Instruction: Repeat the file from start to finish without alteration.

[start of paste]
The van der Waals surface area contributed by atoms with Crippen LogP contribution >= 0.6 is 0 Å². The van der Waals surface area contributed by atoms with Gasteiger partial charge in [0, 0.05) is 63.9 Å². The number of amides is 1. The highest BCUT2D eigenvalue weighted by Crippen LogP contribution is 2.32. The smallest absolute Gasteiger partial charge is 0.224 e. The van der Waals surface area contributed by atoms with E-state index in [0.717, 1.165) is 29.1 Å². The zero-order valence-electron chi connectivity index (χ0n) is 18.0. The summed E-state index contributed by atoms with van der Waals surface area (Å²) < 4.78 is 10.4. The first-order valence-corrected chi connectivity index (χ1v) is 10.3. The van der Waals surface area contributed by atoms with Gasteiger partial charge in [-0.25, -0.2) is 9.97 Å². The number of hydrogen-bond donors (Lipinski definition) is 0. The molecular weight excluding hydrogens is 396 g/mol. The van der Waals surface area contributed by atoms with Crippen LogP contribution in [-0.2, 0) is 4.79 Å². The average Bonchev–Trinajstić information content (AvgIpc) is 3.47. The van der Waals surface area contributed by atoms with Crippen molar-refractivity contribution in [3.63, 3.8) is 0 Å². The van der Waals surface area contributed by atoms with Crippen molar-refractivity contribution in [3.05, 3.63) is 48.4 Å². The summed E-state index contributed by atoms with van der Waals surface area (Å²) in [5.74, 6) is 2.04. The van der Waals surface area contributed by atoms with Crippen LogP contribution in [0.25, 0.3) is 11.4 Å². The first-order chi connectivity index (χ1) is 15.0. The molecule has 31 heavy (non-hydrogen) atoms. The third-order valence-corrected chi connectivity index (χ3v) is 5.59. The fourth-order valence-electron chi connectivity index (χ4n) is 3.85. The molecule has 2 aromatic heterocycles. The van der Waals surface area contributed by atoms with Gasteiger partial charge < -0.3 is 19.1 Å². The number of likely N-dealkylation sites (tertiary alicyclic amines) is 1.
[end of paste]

The van der Waals surface area contributed by atoms with Crippen LogP contribution >= 0.6 is 0 Å². The van der Waals surface area contributed by atoms with Gasteiger partial charge in [0, 0.05) is 63.9 Å². The number of amides is 1. The highest BCUT2D eigenvalue weighted by Crippen LogP contribution is 2.32. The smallest absolute Gasteiger partial charge is 0.224 e. The van der Waals surface area contributed by atoms with E-state index in [0.717, 1.165) is 29.1 Å². The zero-order valence-electron chi connectivity index (χ0n) is 18.0. The summed E-state index contributed by atoms with van der Waals surface area (Å²) < 4.78 is 10.4. The first-order valence-corrected chi connectivity index (χ1v) is 10.3. The van der Waals surface area contributed by atoms with Gasteiger partial charge in [-0.25, -0.2) is 9.97 Å². The number of hydrogen-bond donors (Lipinski definition) is 0. The molecular weight excluding hydrogens is 396 g/mol. The van der Waals surface area contributed by atoms with Crippen LogP contribution in [-0.2, 0) is 4.79 Å². The average Bonchev–Trinajstić information content (AvgIpc) is 3.47. The van der Waals surface area contributed by atoms with Crippen molar-refractivity contribution in [3.63, 3.8) is 0 Å². The van der Waals surface area contributed by atoms with Crippen molar-refractivity contribution in [3.05, 3.63) is 48.4 Å². The summed E-state index contributed by atoms with van der Waals surface area (Å²) in [5.74, 6) is 2.04. The van der Waals surface area contributed by atoms with Crippen LogP contribution in [0.25, 0.3) is 11.4 Å². The first-order chi connectivity index (χ1) is 15.0. The molecule has 31 heavy (non-hydrogen) atoms. The third-order valence-corrected chi connectivity index (χ3v) is 5.59. The fourth-order valence-electron chi connectivity index (χ4n) is 3.85. The molecule has 2 aromatic heterocycles. The van der Waals surface area contributed by atoms with Gasteiger partial charge < -0.3 is 19.1 Å². The number of likely N-dealkylation sites (tertiary alicyclic amines) is 1.